hundred feet and ﬂapped his wings harder, pressing for shore.
He felt better for his decision to be just another one of The wind was a monster roar at his head. Seventy miles
the ﬂock. There would be no ties now to the force that had per hour, ninety, a hundred and twenty and faster still. The
driven him to learn, there would be no more challenge and no wing-strain now at a hundred and forty miles per hour wasn’t
more failure. And it was pretty, just to stop thinking, and ﬂy nearly as hard as it had been before at seventy, and with the
through the dark, toward the lights above the beach. faintest twist of his wingtips he eased out of the dive and shot
Dark! The hollow voice cracked in alarm. Seagulls never ﬂy in above the waves, a grey cannonball under the moon.
the dark! He closed his eyes to slits against the wind and rejoiced.
Jonathan was not alert to listen. It’s pretty, he thought. A hundred forty miles per hour! And under control! If I dive
The moon and the lights twinkling on the water, throwing from ﬁve thousand feet instead of two thousand, I wonder how
out little beacon-trails through the night, and all so peaceful fast ...
and still ... His vows of a moment before were forgotten, swept away
Get down! Seagulls never ﬂy in the dark! If you were meant in that great swift wind. Yet he felt guiltless, breaking the
to ﬂy in the dark, you’d have the eyes of an owl! You’d have promises he had made himself. Such promises are only for
charts for brains! You’d have a falcon’s short wings! the gulls that accept the ordinary. One who has touched
There in the night, a hundred feet in the air, Jonathan excellence in his learning has no need of that kind of promise.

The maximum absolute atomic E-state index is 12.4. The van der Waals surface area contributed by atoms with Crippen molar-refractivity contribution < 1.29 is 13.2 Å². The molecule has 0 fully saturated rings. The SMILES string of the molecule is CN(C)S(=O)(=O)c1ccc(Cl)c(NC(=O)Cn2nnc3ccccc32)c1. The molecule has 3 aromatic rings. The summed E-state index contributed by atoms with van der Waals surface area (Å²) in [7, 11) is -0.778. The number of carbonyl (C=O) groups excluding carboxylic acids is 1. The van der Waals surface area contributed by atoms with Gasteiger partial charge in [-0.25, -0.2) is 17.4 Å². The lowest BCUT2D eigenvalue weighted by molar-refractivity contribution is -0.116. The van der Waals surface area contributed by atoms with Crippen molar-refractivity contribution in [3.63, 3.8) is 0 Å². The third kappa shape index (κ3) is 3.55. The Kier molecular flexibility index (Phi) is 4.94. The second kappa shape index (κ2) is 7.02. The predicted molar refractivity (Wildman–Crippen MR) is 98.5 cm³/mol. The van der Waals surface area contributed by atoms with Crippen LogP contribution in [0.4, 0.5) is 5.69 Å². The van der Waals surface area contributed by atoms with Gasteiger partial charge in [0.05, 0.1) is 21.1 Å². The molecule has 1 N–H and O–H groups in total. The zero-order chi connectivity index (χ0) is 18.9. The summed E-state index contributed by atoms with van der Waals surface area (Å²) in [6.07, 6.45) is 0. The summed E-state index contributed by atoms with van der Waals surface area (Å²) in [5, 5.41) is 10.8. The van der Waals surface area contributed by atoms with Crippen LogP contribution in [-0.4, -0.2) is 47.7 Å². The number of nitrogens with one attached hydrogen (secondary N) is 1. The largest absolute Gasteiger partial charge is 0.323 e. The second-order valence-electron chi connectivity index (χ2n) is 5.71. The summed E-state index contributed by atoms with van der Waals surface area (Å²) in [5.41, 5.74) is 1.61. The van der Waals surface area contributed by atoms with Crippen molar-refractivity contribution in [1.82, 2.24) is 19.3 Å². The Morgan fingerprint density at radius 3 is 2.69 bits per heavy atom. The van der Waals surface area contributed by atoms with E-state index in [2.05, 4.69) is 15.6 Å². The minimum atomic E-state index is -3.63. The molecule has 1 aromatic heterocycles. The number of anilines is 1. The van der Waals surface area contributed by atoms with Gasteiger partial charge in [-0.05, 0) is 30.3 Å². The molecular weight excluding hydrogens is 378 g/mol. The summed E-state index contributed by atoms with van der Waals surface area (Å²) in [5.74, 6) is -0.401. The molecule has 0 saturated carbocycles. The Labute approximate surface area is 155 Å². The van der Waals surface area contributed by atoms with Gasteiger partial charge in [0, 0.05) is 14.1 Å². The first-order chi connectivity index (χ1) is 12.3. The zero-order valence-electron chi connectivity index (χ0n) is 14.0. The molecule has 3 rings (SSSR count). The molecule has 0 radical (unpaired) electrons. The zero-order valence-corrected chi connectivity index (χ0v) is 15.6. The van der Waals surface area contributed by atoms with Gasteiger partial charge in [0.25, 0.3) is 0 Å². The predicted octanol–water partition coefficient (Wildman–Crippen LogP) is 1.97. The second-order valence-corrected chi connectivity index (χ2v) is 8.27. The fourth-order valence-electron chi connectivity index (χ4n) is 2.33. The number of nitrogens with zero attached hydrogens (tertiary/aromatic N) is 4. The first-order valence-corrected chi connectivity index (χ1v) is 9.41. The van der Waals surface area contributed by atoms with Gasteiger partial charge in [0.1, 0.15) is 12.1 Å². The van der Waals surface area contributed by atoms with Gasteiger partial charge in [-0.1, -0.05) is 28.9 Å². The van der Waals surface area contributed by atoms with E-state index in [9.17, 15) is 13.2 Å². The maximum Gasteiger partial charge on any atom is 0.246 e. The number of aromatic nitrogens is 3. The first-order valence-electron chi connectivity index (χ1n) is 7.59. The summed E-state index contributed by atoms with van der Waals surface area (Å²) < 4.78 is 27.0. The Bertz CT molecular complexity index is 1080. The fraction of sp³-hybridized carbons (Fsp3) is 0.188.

Livingston Seagull — blinked. His pain, his resolutions, vanished. By sunup, Jonathan Gull was practising again. From ﬁve
Short wings. A falcon’s short wings! thousand feet the ﬁshing boats were specks in the ﬂat blue
That’s the answer! What a fool I’ve been! All I need is a tiny water, Breakfast Flock was a faint cloud of dust motes, circling.
little wing, all I need is to fold most of my wings and ﬂy on just He was alive, trembling ever so slightly with delight, proud
the tips alone! Short wings! that his fear was under control. Then without ceremony he
He climbed two thousand feet above the black sea, and hugged in his forewings, extended his short, angled wingtips,
without a moment for thought of failure and death, he brought and plunged directly toward the sea. By the time he passed
his forewings tightly in to his body, left only the four thousand feet he had reached terminal velocity, the wind
narrow swept daggers of his wingtips extended into the wind, was a solid beating wall of sound against which he could move